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As an ex-Adventist, though I’ve mentioned elsewhere my position on use of the self-descriptor ‘atheist,’ it’s sometimes necessary for a number of reasons to use it, though that use is reluctant — it is used as an epithet by theists, and a form of often defiant self-branding by atheists themselves.
More power to the latter, I say.
I prefer to go by the less baggage-laden ‘nontheist,’ and there are problems with even that, since the semantic neutrality of verbal language is often extremely difficult to obtain in practice due to the multiple, even contradicting evaluative meanings and usages we give to words in different places and times.
So at times, atheist it is, as meaningless though it sometimes seems.
Theists I’ve read and talked to offer as one reason out of many, and no doubt it is a powerful one, that they believe because it gives them hope…
…but hope for what?
It’s apparent that much of the hope offered by some traditions, including but not limited to hope for a better world, a better life (often beyond this one), or a better future is often limited, depending on the tradition, to hope for those who are, according to the tradition’s doctrines, among the ‘Saved’ or ‘the Elect,’ even if that hope of salvation may only be realized through harm to or intolerance of others different in some way from them.
Many traditions (and in Christianity alone there currently exists more than 30,000 denominations worldwide, some of which will passionately dispute that the others are actually Christians) claim that salvation may be reached only through them.
Believers have different approaches to salvation, in some, it is a way to gain perfection in the next life, and in others, more perniciously, it is obtained by being perfect in this one.
Both are based on questionable assumptions, but I’m going to focus on the latter here.
My thinking is that much of this hope is the hope to avoid the often greatly feared consequences of not being among the Chosen, often, though not always, those of not having membership in the faith, which typically only a potentially willing convert or long-time believer will actually think worthy of serious consideration.
After all, no Muslim I’ve read or spoken to fears going to the Roman Catholic hell, nor do any Catholics I know dread going to the Adventist hell, and vice versa for both.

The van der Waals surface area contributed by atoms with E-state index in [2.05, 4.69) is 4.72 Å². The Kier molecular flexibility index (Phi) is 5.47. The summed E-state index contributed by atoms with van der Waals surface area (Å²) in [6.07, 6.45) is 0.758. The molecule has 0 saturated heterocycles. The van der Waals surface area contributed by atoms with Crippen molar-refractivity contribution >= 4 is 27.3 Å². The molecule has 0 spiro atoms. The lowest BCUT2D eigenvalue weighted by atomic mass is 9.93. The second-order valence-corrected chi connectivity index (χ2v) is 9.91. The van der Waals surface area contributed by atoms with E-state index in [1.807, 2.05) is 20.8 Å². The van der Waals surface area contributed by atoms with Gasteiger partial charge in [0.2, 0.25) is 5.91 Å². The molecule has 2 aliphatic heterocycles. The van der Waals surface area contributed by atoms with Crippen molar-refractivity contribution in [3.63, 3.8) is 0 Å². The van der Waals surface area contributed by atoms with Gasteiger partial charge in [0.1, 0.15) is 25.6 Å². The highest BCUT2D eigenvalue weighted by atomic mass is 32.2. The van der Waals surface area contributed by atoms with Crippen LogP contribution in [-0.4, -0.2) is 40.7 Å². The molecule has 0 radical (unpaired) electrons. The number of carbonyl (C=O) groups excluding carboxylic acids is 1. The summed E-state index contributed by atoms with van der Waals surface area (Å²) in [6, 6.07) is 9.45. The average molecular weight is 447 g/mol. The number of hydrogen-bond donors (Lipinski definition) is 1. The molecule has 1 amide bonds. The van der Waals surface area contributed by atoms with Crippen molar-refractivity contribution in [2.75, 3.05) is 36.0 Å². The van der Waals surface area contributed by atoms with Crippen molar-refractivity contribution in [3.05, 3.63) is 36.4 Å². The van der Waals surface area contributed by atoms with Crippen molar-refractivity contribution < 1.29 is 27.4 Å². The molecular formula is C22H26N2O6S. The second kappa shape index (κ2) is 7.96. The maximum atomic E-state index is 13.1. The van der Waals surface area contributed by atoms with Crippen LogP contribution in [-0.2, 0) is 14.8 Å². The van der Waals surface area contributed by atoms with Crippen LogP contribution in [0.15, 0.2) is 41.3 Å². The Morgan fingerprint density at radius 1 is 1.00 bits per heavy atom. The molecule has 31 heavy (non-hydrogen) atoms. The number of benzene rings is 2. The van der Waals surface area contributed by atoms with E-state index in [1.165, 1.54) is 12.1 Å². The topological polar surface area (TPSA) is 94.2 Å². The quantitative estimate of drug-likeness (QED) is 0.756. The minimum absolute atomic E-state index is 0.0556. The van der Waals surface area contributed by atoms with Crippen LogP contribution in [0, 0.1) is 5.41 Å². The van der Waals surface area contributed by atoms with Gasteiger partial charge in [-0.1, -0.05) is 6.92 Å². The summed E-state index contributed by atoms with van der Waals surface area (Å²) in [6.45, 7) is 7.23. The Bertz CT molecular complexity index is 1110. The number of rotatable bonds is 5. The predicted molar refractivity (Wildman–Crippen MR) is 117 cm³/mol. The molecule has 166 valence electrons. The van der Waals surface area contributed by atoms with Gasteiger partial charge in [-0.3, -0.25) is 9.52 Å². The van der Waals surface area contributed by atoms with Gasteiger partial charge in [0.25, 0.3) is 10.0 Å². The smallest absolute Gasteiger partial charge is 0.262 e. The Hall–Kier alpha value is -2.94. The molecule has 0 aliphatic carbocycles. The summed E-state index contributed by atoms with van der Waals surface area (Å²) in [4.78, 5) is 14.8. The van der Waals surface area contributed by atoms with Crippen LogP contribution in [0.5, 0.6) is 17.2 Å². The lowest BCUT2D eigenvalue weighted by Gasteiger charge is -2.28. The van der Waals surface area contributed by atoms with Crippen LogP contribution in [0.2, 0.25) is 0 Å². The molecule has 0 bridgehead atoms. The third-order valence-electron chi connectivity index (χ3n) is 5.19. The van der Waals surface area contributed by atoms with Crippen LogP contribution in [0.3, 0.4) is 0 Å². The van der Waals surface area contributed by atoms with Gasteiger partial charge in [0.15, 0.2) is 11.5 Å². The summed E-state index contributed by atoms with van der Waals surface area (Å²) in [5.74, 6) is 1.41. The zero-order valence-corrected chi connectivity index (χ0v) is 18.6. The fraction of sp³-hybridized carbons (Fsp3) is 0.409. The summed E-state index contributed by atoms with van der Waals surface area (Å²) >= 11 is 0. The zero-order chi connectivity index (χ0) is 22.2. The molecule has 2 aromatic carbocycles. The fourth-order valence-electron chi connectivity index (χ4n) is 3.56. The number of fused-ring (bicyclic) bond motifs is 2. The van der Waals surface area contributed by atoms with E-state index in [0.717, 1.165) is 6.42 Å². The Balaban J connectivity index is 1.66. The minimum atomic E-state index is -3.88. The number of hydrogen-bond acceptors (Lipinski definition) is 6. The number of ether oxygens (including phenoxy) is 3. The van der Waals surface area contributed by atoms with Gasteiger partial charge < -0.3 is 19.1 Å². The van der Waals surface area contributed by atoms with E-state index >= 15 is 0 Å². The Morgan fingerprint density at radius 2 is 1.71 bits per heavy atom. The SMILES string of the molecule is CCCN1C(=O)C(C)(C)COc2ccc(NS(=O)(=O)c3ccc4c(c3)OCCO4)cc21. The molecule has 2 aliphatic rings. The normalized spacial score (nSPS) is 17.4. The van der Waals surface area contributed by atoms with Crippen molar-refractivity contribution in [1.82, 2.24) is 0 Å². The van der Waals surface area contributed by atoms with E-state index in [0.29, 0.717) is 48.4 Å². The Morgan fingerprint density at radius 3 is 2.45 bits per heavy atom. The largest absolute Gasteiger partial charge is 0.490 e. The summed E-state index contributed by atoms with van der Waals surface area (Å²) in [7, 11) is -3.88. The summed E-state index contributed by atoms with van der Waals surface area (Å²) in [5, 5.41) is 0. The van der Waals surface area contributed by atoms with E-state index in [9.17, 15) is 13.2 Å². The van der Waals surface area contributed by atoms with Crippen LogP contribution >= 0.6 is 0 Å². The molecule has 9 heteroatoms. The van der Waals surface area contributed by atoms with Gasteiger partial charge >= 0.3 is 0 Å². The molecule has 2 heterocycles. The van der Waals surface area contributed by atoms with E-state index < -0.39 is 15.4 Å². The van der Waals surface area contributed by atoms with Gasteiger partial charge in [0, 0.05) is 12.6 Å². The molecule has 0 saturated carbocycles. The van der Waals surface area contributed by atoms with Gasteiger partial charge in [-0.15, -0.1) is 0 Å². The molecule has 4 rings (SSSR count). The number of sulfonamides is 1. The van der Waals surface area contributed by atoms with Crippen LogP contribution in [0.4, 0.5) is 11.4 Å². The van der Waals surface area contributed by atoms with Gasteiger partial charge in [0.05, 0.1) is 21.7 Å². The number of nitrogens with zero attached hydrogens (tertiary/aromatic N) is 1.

And so, as a nonbeliever in nearly every concept of God out there — including, shockingly enough, Cthulhu and Azathoth — I don’t, for instance, fear transmigration to the Center of the Universe™ upon death to be eaten by the mindless Other Gods of Lovecraft.
Religion’s principle lack of appeal to me is its anti-humanism — In my own youthful religious affiliation, there was much emphasis on being flawless in this world so as to gain access to all the good things of the next — a view that painted humanity as inherently unworthy, sinful, and fatally defective because a remote ancestor of the fair sex ate a piece of fruit no more than 10,000 years ago, a species whose members were thus tragically doomed to burn in the hereafter unless they were (of course…) Adventists in good standing.
And that means a lot of guilt over some very human and unavoidable traits, and shame when these imperfections are seen and noted, with much disapproval, by other Adventists…
…A lot of guilt and shame over those very things that make us what we are, both vices and virtues, but especially the former.
Needless to say, the quest for perfection, especially in an inherently imperfect world as seems the case, is something that’s doomed to failure from the start.
Seeking absolute perfection in anything is both irrational and a self-destructive enterprise.
As a nonbeliever and a skeptic, I keep hope, one based on my understanding of the likely prospects for, the limits, and the strengths of my species, a powerful species whose flawed but brilliant and highly successful nature I without guilt embrace, with meaning and purpose that is not dependent on arbitrary imposition from somewhere on high.
If offered a choice between awe and reverence for the parochial and shallow wonders offered by supernatural dogmas and revelations demanding faith, or that for the real and profound wonders uncovered by the sciences which make no such demands…
…then I unequivocally and unhesitatingly, while keeping a questing mind, choose the latter.